US 5248863 A
An actuator mechanism which is located at the front of an electronic unit and converts the push-on, push-off action of a switch to a sliding action. By converting the actuating action from an in-and-out pushing motion to a transverse sliding motion, inadvertent actuation of this switch is all but eliminated. This conversion is provided in a simple, cost effective mechanism.
1. A mechanism adapted for use in an electronic unit, comprising:
a front panel having an elongated hole therein;
a push-on, push-off switch adapted to be mounted within the electronic unit;
said switch has an actuator shaft and said switch is mounted such that said shaft is in a spaced relationship with said elongated hole in said front panel;
a slide for imparting a transverse motion along said elongated hole mounted behind said front panel, said slide having a portion that extends through said elongated hole;
said portion that extends through said elongated hole is wedge-shaped for receiving force from an operator's digit;
a roller protruding from said slide for transferring a transverse force to said shaft; and
means for converting said transverse force to an axial force for changing a condition of said switch.
2. A mechanism as set forth in claim 1 wherein said transverse force converting means is an inclined plane that receives a transverse force from said roller and converts said force into an axially directed force to change a condition of said switch.
3. A mechanism as set forth in claim 1 wherein: said transverse force converting means is a member that has an inclined plane portion that receives a transverse force from said roller and converts said force into an axially directed force to change a condition of said switch; and
said transverse force converting means also has a non-inclined portion contiguous to said inclined portion to limit a range of motion that said shaft can be operated.
The present invention relates to actuator mechanisms and more particularly to a slide actuator mechanism that cycles a push-on, push-off electrical switch through on and off conditions.
A push-on, push-off electrical switch has an actuator shaft which if the shaft is sufficiently moved in an axial direction and then released, the switch contacts will change their condition. Thus, if the switch is initially in an off position and the shaft is sufficiently moved in the axial direction, then the switch changes to the on position. Similarly, if the switch is initially in the on position and the shaft is sufficiently moved in the axial direction, then the switch changes to the off position After the actuating shaft is moved to change the position of the switch contacts from off to on or from on to off, the actuating shaft is released and some device within the switch, for example a spring, restores the shaft to a location for the next actuating movement.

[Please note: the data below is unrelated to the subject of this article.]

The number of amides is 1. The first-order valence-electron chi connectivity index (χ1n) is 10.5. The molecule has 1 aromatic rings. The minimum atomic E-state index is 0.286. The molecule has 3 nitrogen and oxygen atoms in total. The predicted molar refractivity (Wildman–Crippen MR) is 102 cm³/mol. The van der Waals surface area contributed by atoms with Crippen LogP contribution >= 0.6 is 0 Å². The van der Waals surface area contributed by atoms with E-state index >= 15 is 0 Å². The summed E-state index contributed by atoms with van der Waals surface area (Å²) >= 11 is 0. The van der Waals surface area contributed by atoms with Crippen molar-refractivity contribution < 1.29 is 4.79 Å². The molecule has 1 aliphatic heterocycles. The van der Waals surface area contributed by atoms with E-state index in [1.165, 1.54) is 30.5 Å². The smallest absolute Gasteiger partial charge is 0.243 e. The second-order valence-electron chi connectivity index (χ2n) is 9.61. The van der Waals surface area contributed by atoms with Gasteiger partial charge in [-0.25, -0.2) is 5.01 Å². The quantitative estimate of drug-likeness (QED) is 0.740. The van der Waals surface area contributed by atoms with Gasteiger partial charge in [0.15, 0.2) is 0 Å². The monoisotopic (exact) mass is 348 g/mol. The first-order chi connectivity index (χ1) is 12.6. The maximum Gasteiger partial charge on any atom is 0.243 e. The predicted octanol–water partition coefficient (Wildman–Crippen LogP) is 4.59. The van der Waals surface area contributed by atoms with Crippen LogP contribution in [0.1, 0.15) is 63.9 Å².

Push-on, push-off switches are commonly used as on/off power switches for electronic units, such as computers. Such switches are typically located on the front panel of the electronic unit to provide ready access and ease of operation for the operator.
A problem arises, however, from such a location on the front panel of an electronic unit in that the operation of other front panel mounted assets can inadvertently actuate the push-on, push off switch to the off position. An inadvertent change of the power switch of a computer from the on to the off condition can cause valuable data to be lost.
Thus, it is an object of the present invention to provide a switch actuator mechanism that is not prone to inadvertent actuation.
It is another object of the present invention to provide a switch actuator mechanism to reduce the sensitivity of a push-on, push-off switch to inadvertent actuation.
It is another object of the present invention to provide a switch actuator mechanism that converts a push-on, push-off switch to a slide-on, slide-off switch.